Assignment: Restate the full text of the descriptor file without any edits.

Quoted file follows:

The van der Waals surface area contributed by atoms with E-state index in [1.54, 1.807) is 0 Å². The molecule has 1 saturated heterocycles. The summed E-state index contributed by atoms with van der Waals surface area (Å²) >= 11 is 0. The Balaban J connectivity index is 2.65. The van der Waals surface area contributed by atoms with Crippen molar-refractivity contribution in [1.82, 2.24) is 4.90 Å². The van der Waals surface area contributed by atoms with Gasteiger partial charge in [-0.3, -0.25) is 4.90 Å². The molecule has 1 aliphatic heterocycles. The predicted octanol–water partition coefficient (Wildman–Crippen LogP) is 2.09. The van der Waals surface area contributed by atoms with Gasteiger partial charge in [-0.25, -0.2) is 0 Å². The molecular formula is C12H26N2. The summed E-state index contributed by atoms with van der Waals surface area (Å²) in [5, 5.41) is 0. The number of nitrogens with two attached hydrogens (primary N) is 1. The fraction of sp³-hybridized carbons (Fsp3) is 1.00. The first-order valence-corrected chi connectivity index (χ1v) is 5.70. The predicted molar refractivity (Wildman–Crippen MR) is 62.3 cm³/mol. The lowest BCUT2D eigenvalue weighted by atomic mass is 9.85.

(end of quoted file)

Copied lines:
The van der Waals surface area contributed by atoms with E-state index in [1.54, 1.807) is 0 Å². The molecule has 1 saturated heterocycles. The summed E-state index contributed by atoms with van der Waals surface area (Å²) >= 11 is 0. The Balaban J connectivity index is 2.65. The van der Waals surface area contributed by atoms with Crippen molar-refractivity contribution in [1.82, 2.24) is 4.90 Å². The van der Waals surface area contributed by atoms with Gasteiger partial charge in [-0.3, -0.25) is 4.90 Å². The molecule has 1 aliphatic heterocycles. The predicted octanol–water partition coefficient (Wildman–Crippen LogP) is 2.09. The van der Waals surface area contributed by atoms with Gasteiger partial charge in [-0.25, -0.2) is 0 Å². The molecular formula is C12H26N2. The summed E-state index contributed by atoms with van der Waals surface area (Å²) in [5, 5.41) is 0. The number of nitrogens with two attached hydrogens (primary N) is 1. The fraction of sp³-hybridized carbons (Fsp3) is 1.00. The first-order valence-corrected chi connectivity index (χ1v) is 5.70. The predicted molar refractivity (Wildman–Crippen MR) is 62.3 cm³/mol. The lowest BCUT2D eigenvalue weighted by atomic mass is 9.85.